04/30/2012 11:20 am ET Updated Jun 30, 2012

Keep it Light, or Soufflé and Sex. Part 7: Have You Ever Dreamed of Going To Culinary School?

One crème brûlée, two caramel custards and three types of buttercream later, we have officially cooked our way through Lisa's depression. And with temperatures rising and falling all around Manhattan, it's hard to get a beat on anything other than today's lesson and whipping up the perfect chocolate soufflé.

A new lover is a lot like an untested recipe; it takes time and patience to find the right blend of ingredients and the perfect amount of heat to compliment it. And for Lisa, the sex had officially gone from Chinese take-out on a Sunday night to dining at the fancy and French Le Bernardin.

Sadly, she's still marinating over the fact that her young lover hasn't called. And now, perched on my kitchen counter, she is obsessively checking her iPhone for any signs of life. Deep down, I fear her new romance may be pronounced dead on arrival, but as her best friend, I let her wallow in self-denial.

Between girlfriends, the angst often bubbles over. And in class today, all I could do was commit soufflé suicide. No matter how hard I tried, I just couldn't get my chocolate soufflé to rise.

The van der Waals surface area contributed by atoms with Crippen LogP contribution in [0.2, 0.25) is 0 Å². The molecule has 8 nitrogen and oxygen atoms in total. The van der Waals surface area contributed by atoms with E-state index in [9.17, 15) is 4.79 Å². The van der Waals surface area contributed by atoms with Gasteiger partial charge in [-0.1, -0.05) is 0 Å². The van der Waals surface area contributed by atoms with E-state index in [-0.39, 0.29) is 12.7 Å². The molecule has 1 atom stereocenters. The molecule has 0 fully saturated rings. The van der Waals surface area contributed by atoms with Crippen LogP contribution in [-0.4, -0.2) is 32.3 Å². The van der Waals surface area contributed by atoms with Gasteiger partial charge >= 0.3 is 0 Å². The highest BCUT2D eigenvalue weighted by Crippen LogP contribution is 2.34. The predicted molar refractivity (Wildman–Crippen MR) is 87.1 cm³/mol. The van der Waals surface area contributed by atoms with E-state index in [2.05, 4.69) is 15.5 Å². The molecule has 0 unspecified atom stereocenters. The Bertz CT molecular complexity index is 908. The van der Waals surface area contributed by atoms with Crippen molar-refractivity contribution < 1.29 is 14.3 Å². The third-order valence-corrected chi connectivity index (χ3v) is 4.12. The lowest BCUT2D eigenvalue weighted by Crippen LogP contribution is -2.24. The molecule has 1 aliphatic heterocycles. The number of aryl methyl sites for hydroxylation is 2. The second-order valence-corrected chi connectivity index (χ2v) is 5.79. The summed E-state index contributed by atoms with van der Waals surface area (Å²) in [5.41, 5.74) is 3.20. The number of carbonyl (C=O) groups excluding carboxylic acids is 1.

What is the culinary equivalent of Viagra?

I pour a glass of Sancerre and light a candle, watching the flame dance back and forth. I lose myself in the rhythm. I heat the milk and bring it slowly to a boil. I remove it from the burner, slowly adding in the bits of chocolate until it's smooth and shiny. I run my finger through the middle and get lost in its sweetness.

In the words of Dean Jacques Pépin, a dazzling and inspiring Chef and James Beard Award winner, "A soufflé should be delicate, ethereal and deep in taste, with a consistency light to the tongue."

With that thought in mind, I place the egg whites in a stainless steel bowl and beat them into soft peaks. I add the sugar gradually until it begins to stiffen. I remove the insides of a fresh vanilla bean and reach for the rum, noticing my full bottle is now empty and Lisa is comfortably passed out in my living room.

What is about men and dating that when we finally reach our sexual peak of greatness, so often they choose that moment to beat it?

I add my chocolate to the beaten egg whites a quarter at a time. The colors fuse together and I move slowly. For the first time I notice the consistency is still airy and light. Who knew, the key to not committing soufflé suicide is to add the chocolate in a little at a time. By doing so, you don't suck the air out and deprive your soufflé of the essential ingredient it needs to rise up, much like any new relationship. This way, it can start it's own chemical revolution.

Why is it so many of us strong, powerful women get caught up in this singles waiting/dating game? Didn't we once start a revolution? And why, all of sudden, does it seem to lack movement?

I pour the sweet, creamy and decadent batter into the ramekins and transfer them to the middle rack. A few minutes later, as one soufflé starts to rise, Lisa's phone finally starts to ring.

"It's him," she says, waking up in a breathless whisper. "Should I answer it?"